• I bought one of these [usbhdtv.com] recently. So far, I like it. It does a good job with analog cable too (unencrypted digital cable channels work too but over-the-air is looks better). The worst I can say about it is that there aren't any Linux drivers, AFAIK at least. I save HDTV shows to my Linux server. HDTVtoMPEG2 and related tools work on the saved streams.

    Standard def is so last century ;-).
    • Re:USB HDTV (Score:1, Interesting)

      by Anonymous Coward
      No USB tuner works with Linux. Nada. Zilch. None. The closest was a half ass driver for the original Hauppauge USB PVR orphaned year ago.
      • You're partially correct... there are no drivers for USB tuners in the official kernels yet, but there *are* some out-of-tree drivers that are kept reasonably up-to-date:
        • This page [ovcam.org] lists at least one that should work (Lifeview LifeTV). It's been discontinued but can probably still be found here and there. Note that it's only USB 1.1 and 320x480 (not a typo) max resolution, but does support 30 fps at 320x240 with compression.
        • The usbvision driver [sourceforge.net] supports a fairly large list of tuners and capture boxes.
  • by DavidD_CA (750156)
    I just picked up a $199 (after rebate) TiVo from Best Buy.. the 80 gig model. Add to the $199 the cost of lifetime subscription to TiVo's programming service ($299).

    So yeah $500 is a lot for a glorified VCR... but I have to say that the damn thing is so easy to use it was worth it.

    I set the thing up to my wireless network in minutes. Now I can stream MP3s onto it from my server. Photos too.

    Sure you can piece your own together using MPEG decoder cards and free (or not) software, but you're gonna spend
  • DVB or nothing (Score:3, Interesting)

    by Nik13 (837926) on Thursday December 23, 2004 @08:32PM (#11173124) Homepage
    I must say I used to do that analog capturing stuff, but even with the top cards, the quality is very sub-par compared to DVB capturing. You loose a lot doing non-prefect mpeg decoding, then passed thru cheap DACs, filters, wiring (and interferences), more filters, ADC (crappy sampling), on-the-fly (not very efficient) encoding... You just loose too much quality, even with much higher file sizes. DVB just works, 100% quality - no loss at all, small file sizes, cpu loads around 1%... It's just all around better. The only thing is, of course you need to have some DVB streams available (I use DVB-S), it won't do a thing for crappy analog cable or the like (I don't know anyone who still uses that).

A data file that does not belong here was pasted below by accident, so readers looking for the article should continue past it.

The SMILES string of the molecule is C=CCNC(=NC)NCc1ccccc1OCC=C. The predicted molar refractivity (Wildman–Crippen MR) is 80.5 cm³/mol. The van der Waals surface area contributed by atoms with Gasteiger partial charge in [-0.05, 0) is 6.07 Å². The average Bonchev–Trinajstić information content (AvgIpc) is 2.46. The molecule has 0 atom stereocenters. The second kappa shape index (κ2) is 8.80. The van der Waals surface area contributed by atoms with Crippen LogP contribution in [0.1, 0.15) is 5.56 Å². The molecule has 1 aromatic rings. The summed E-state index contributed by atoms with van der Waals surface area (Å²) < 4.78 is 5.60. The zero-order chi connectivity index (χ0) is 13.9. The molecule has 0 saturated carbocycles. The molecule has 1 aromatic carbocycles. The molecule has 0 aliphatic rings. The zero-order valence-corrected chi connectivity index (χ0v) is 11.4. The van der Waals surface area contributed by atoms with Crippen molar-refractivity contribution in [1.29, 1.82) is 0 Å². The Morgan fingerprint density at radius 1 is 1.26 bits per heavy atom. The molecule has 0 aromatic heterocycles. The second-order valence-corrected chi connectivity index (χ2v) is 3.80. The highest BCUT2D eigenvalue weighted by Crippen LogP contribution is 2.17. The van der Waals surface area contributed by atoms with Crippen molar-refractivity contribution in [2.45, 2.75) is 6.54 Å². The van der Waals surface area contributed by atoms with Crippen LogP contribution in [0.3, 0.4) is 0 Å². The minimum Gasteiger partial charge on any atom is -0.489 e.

If not, I'd get a satellite set-top box/PVR dealie. For 300$ cdn, you get one with a 80gb HD in it. It works *out of the box*. No OS install, no patching/upgrading/rebooting, no drivers needed, no setting up the remote control manually for your apps, no codecs required, no PVR software to install, no BSODs, none of that - plug it and it works. And just like DVB capturing, it's lossless (they both record the mpeg from the transportstream).

    I've given up on analog capturing about 4 years ago, and I'm NEVER going back to that. I'd do OTA as well if there broadcasts in my area.
  • it's a review for none tech people, not something i would expect to read on slashdot...

    there is no clear indication of if they use software or hardware encoding. and no indication of whether they work under mythtv or MS media cneter 2005 edition.
  • Getting TV into the PC is easy. Getting it out is the problem.

    It seems the best way is still to get a cheap gf4 with tv out and live with the hideous interferences.

    Do you really have to have a TV with VGA in for thousands of dollars ?
  • I have a cheap DVB-S card (skystar2), a hush Epia M10000 with onboard mpeg2 decoding and use http://www.cadsoft.de/vdr/ [cadsoft.de]VDR. There is a plugin to get EPG data. You can control it with a web based interface. A simple command line or a plugin writes recordings to DVD etc. etc.

    Useful if you live in Europe